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The Resilience of the Left in Latin America

Feb 20, 2017 | 21:08 GMT
The Resilience of the Left in Latin America
When Argentine President Mauricio Macri stands for re-election in 2019, his government will almost certainly face some pushback from voters who find themselves paying more for things like water, electricity and natural gas.
(JUAN MABROMATA/AFP/Getty Images)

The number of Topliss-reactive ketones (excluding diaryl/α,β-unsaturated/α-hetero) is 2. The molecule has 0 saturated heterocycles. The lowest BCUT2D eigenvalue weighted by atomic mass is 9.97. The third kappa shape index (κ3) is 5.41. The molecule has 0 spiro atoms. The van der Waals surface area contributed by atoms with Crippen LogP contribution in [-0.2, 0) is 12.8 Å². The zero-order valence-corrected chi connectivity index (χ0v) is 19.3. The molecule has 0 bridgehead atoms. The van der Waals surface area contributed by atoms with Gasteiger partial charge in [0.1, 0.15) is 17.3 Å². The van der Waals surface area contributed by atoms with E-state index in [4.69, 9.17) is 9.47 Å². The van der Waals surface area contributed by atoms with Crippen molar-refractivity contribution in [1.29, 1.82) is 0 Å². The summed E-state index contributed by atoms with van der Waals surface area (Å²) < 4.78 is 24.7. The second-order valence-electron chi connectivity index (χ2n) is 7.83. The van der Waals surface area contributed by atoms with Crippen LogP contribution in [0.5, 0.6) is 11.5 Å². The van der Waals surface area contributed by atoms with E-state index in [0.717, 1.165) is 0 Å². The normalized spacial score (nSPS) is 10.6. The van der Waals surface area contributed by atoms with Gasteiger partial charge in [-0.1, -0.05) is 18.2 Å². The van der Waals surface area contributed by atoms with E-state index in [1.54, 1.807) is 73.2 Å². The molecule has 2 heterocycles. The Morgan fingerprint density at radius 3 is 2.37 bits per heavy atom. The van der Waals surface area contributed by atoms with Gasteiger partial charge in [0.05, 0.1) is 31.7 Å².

Editor's Note: In Ecuador, the incumbent leftist government's hand-picked successor is leading presidential polls and within days could be declared president. But depending on vote margins, he could also face a runoff against a more conservative opponent. To add context to the importance of the elections, we're republishing this report from September 2016 on the decline of the left in Latin America. Over the past several years, the left-wing governments that once dominated Latin American politics have receded in favor of more conservative, business friendly administrations. If Ecuador's ruling Alianza Pais coalition is in the end defeated, it would count as yet another defeat for Latin America's left. The political tides have turned in Latin America. Over the past few years, countries that had elected left-wing populists now find themselves led by administrations at the center, and in some cases to the right, of the political spectrum. But the change...

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